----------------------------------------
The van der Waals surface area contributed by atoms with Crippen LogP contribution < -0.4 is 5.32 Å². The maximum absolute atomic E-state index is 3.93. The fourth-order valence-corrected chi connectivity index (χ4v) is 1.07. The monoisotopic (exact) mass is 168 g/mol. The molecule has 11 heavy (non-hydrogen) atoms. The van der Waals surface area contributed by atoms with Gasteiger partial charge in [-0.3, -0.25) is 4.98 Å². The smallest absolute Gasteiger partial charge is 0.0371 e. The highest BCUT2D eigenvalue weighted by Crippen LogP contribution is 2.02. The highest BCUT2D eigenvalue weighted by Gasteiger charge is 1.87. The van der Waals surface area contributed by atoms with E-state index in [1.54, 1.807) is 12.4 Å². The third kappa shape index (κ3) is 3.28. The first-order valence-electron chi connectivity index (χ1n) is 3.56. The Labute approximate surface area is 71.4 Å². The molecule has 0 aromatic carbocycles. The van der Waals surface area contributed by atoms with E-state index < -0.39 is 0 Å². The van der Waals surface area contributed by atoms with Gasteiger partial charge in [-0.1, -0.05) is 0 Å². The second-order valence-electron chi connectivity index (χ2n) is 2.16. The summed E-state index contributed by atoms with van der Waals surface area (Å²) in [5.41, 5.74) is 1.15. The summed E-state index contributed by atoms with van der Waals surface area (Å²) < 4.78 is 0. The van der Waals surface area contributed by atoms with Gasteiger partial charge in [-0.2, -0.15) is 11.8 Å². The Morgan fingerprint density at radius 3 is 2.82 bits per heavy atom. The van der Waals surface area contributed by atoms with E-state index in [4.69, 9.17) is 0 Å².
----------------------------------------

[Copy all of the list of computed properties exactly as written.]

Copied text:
The van der Waals surface area contributed by atoms with Crippen LogP contribution < -0.4 is 5.32 Å². The maximum absolute atomic E-state index is 3.93. The fourth-order valence-corrected chi connectivity index (χ4v) is 1.07. The monoisotopic (exact) mass is 168 g/mol. The molecule has 11 heavy (non-hydrogen) atoms. The van der Waals surface area contributed by atoms with Gasteiger partial charge in [-0.3, -0.25) is 4.98 Å². The smallest absolute Gasteiger partial charge is 0.0371 e. The highest BCUT2D eigenvalue weighted by Crippen LogP contribution is 2.02. The highest BCUT2D eigenvalue weighted by Gasteiger charge is 1.87. The van der Waals surface area contributed by atoms with E-state index in [1.54, 1.807) is 12.4 Å². The third kappa shape index (κ3) is 3.28. The first-order valence-electron chi connectivity index (χ1n) is 3.56. The Labute approximate surface area is 71.4 Å². The molecule has 0 aromatic carbocycles. The van der Waals surface area contributed by atoms with E-state index < -0.39 is 0 Å². The van der Waals surface area contributed by atoms with Gasteiger partial charge in [-0.1, -0.05) is 0 Å². The second-order valence-electron chi connectivity index (χ2n) is 2.16. The summed E-state index contributed by atoms with van der Waals surface area (Å²) in [5.41, 5.74) is 1.15. The summed E-state index contributed by atoms with van der Waals surface area (Å²) < 4.78 is 0. The van der Waals surface area contributed by atoms with Gasteiger partial charge in [-0.2, -0.15) is 11.8 Å². The Morgan fingerprint density at radius 3 is 2.82 bits per heavy atom. The van der Waals surface area contributed by atoms with E-state index in [4.69, 9.17) is 0 Å².